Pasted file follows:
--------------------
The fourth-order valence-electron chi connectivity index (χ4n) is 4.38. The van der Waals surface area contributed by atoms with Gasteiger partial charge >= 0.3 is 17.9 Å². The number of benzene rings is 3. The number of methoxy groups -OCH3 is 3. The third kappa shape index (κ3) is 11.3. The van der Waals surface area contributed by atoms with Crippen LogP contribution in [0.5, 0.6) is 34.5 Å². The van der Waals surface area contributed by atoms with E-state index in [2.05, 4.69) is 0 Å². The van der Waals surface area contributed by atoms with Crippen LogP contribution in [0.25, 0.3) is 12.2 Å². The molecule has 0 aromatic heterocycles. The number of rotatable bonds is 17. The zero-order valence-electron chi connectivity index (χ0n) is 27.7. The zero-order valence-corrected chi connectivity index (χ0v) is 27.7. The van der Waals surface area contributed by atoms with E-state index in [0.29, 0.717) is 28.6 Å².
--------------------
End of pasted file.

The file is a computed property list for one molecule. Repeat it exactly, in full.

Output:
The fourth-order valence-electron chi connectivity index (χ4n) is 4.38. The van der Waals surface area contributed by atoms with Gasteiger partial charge >= 0.3 is 17.9 Å². The number of benzene rings is 3. The number of methoxy groups -OCH3 is 3. The third kappa shape index (κ3) is 11.3. The van der Waals surface area contributed by atoms with Crippen LogP contribution in [0.5, 0.6) is 34.5 Å². The van der Waals surface area contributed by atoms with E-state index in [2.05, 4.69) is 0 Å². The van der Waals surface area contributed by atoms with Crippen LogP contribution in [0.25, 0.3) is 12.2 Å². The molecule has 0 aromatic heterocycles. The number of rotatable bonds is 17. The zero-order valence-electron chi connectivity index (χ0n) is 27.7. The zero-order valence-corrected chi connectivity index (χ0v) is 27.7. The van der Waals surface area contributed by atoms with E-state index in [0.29, 0.717) is 28.6 Å².